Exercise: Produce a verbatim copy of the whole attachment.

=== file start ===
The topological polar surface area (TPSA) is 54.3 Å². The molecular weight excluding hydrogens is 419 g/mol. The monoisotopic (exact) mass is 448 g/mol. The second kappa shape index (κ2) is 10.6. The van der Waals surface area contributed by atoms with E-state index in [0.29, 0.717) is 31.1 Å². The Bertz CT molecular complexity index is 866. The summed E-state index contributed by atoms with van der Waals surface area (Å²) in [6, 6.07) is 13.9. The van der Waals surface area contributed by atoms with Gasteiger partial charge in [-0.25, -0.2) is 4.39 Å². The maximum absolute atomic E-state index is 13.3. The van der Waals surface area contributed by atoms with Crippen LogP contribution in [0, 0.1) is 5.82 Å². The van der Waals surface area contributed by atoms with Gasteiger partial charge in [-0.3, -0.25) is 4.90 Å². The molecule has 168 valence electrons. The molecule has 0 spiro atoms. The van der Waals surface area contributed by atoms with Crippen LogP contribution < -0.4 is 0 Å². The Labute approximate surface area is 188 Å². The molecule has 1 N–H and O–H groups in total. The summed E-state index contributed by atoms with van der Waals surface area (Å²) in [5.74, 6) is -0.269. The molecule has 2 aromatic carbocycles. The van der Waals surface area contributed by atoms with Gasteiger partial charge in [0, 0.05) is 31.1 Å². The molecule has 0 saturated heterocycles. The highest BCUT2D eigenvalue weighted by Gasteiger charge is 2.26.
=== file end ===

The topological polar surface area (TPSA) is 54.3 Å². The molecular weight excluding hydrogens is 419 g/mol. The monoisotopic (exact) mass is 448 g/mol. The second kappa shape index (κ2) is 10.6. The van der Waals surface area contributed by atoms with E-state index in [0.29, 0.717) is 31.1 Å². The Bertz CT molecular complexity index is 866. The summed E-state index contributed by atoms with van der Waals surface area (Å²) in [6, 6.07) is 13.9. The van der Waals surface area contributed by atoms with Gasteiger partial charge in [-0.25, -0.2) is 4.39 Å². The maximum absolute atomic E-state index is 13.3. The van der Waals surface area contributed by atoms with Crippen LogP contribution in [0, 0.1) is 5.82 Å². The van der Waals surface area contributed by atoms with Gasteiger partial charge in [-0.3, -0.25) is 4.90 Å². The molecule has 168 valence electrons. The molecule has 0 spiro atoms. The van der Waals surface area contributed by atoms with Crippen LogP contribution < -0.4 is 0 Å². The Labute approximate surface area is 188 Å². The molecule has 1 N–H and O–H groups in total. The summed E-state index contributed by atoms with van der Waals surface area (Å²) in [5.74, 6) is -0.269. The molecule has 2 aromatic carbocycles. The van der Waals surface area contributed by atoms with Gasteiger partial charge in [0, 0.05) is 31.1 Å². The molecule has 0 saturated heterocycles. The highest BCUT2D eigenvalue weighted by Gasteiger charge is 2.26.